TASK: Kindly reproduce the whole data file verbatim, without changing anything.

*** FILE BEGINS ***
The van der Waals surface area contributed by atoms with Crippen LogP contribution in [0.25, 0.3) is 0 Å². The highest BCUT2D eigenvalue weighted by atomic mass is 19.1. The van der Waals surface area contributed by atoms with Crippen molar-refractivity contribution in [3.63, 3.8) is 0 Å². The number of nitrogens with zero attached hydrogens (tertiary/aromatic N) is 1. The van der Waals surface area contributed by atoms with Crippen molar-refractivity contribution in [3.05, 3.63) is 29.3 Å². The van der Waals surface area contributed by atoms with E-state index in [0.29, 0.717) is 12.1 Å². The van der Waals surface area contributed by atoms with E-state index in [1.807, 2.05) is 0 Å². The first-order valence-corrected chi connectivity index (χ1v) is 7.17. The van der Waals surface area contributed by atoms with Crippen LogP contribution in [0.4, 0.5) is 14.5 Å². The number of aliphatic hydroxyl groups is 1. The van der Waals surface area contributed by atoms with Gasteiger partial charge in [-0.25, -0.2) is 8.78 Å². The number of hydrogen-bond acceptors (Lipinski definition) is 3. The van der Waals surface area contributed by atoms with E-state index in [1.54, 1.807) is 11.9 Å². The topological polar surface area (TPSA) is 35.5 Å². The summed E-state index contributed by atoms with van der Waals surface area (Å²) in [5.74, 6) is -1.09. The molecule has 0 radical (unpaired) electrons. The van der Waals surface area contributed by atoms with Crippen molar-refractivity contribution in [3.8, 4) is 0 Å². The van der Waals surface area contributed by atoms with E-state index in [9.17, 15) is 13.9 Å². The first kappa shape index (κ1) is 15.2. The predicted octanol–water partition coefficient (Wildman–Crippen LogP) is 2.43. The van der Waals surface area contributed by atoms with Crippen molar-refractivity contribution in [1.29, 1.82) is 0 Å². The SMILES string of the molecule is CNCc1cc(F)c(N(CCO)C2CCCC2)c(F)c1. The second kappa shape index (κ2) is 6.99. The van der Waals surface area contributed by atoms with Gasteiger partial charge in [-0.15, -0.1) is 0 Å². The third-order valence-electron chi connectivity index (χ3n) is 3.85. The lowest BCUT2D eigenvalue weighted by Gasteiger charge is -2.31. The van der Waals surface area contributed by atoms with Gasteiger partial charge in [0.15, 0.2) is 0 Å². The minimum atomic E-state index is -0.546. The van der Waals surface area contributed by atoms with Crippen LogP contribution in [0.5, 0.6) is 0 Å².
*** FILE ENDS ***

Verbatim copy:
The van der Waals surface area contributed by atoms with Crippen LogP contribution in [0.25, 0.3) is 0 Å². The highest BCUT2D eigenvalue weighted by atomic mass is 19.1. The van der Waals surface area contributed by atoms with Crippen molar-refractivity contribution in [3.63, 3.8) is 0 Å². The number of nitrogens with zero attached hydrogens (tertiary/aromatic N) is 1. The van der Waals surface area contributed by atoms with Crippen molar-refractivity contribution in [3.05, 3.63) is 29.3 Å². The van der Waals surface area contributed by atoms with E-state index in [0.29, 0.717) is 12.1 Å². The van der Waals surface area contributed by atoms with E-state index in [1.807, 2.05) is 0 Å². The first-order valence-corrected chi connectivity index (χ1v) is 7.17. The van der Waals surface area contributed by atoms with Crippen LogP contribution in [0.4, 0.5) is 14.5 Å². The number of aliphatic hydroxyl groups is 1. The van der Waals surface area contributed by atoms with Gasteiger partial charge in [-0.25, -0.2) is 8.78 Å². The number of hydrogen-bond acceptors (Lipinski definition) is 3. The van der Waals surface area contributed by atoms with E-state index in [1.54, 1.807) is 11.9 Å². The topological polar surface area (TPSA) is 35.5 Å². The summed E-state index contributed by atoms with van der Waals surface area (Å²) in [5.74, 6) is -1.09. The molecule has 0 radical (unpaired) electrons. The van der Waals surface area contributed by atoms with Crippen molar-refractivity contribution in [3.8, 4) is 0 Å². The van der Waals surface area contributed by atoms with E-state index in [9.17, 15) is 13.9 Å². The first kappa shape index (κ1) is 15.2. The predicted octanol–water partition coefficient (Wildman–Crippen LogP) is 2.43. The van der Waals surface area contributed by atoms with Crippen molar-refractivity contribution in [1.29, 1.82) is 0 Å². The SMILES string of the molecule is CNCc1cc(F)c(N(CCO)C2CCCC2)c(F)c1. The second kappa shape index (κ2) is 6.99. The van der Waals surface area contributed by atoms with Gasteiger partial charge in [-0.15, -0.1) is 0 Å². The third-order valence-electron chi connectivity index (χ3n) is 3.85. The lowest BCUT2D eigenvalue weighted by Gasteiger charge is -2.31. The van der Waals surface area contributed by atoms with Gasteiger partial charge in [0.15, 0.2) is 0 Å². The minimum atomic E-state index is -0.546. The van der Waals surface area contributed by atoms with Crippen LogP contribution in [0.5, 0.6) is 0 Å².